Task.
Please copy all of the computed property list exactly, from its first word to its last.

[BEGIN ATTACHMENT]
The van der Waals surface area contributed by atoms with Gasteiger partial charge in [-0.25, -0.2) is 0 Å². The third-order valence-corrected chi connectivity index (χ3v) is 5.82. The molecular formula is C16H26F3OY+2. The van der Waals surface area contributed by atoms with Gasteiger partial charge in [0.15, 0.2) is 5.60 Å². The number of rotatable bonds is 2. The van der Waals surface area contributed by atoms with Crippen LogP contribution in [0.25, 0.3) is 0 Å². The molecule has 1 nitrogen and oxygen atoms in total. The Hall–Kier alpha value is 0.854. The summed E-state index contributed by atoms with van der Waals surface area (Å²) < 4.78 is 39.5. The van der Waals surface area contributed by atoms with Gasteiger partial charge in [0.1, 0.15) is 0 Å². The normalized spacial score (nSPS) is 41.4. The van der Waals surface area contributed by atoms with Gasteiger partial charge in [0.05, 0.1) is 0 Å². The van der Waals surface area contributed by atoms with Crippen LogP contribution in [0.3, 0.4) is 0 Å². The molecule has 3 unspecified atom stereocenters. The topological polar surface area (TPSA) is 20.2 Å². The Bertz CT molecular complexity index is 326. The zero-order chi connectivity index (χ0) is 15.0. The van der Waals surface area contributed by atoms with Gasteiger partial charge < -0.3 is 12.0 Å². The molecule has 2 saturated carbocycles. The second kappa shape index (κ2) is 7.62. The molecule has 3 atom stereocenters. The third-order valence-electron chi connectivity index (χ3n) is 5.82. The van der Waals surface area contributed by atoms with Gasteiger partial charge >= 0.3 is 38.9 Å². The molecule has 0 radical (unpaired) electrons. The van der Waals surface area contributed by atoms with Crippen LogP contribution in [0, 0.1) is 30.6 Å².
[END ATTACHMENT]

The van der Waals surface area contributed by atoms with Gasteiger partial charge in [-0.25, -0.2) is 0 Å². The third-order valence-corrected chi connectivity index (χ3v) is 5.82. The molecular formula is C16H26F3OY+2. The van der Waals surface area contributed by atoms with Gasteiger partial charge in [0.15, 0.2) is 5.60 Å². The number of rotatable bonds is 2. The van der Waals surface area contributed by atoms with Crippen LogP contribution in [0.25, 0.3) is 0 Å². The molecule has 1 nitrogen and oxygen atoms in total. The Hall–Kier alpha value is 0.854. The summed E-state index contributed by atoms with van der Waals surface area (Å²) < 4.78 is 39.5. The van der Waals surface area contributed by atoms with Gasteiger partial charge in [0.1, 0.15) is 0 Å². The normalized spacial score (nSPS) is 41.4. The van der Waals surface area contributed by atoms with Gasteiger partial charge in [0.05, 0.1) is 0 Å². The van der Waals surface area contributed by atoms with Crippen LogP contribution in [0.3, 0.4) is 0 Å². The molecule has 3 unspecified atom stereocenters. The topological polar surface area (TPSA) is 20.2 Å². The Bertz CT molecular complexity index is 326. The zero-order chi connectivity index (χ0) is 15.0. The van der Waals surface area contributed by atoms with Gasteiger partial charge < -0.3 is 12.0 Å². The molecule has 2 saturated carbocycles. The second kappa shape index (κ2) is 7.62. The molecule has 3 atom stereocenters. The third-order valence-electron chi connectivity index (χ3n) is 5.82. The van der Waals surface area contributed by atoms with Gasteiger partial charge >= 0.3 is 38.9 Å². The molecule has 0 radical (unpaired) electrons. The van der Waals surface area contributed by atoms with Crippen LogP contribution in [0, 0.1) is 30.6 Å².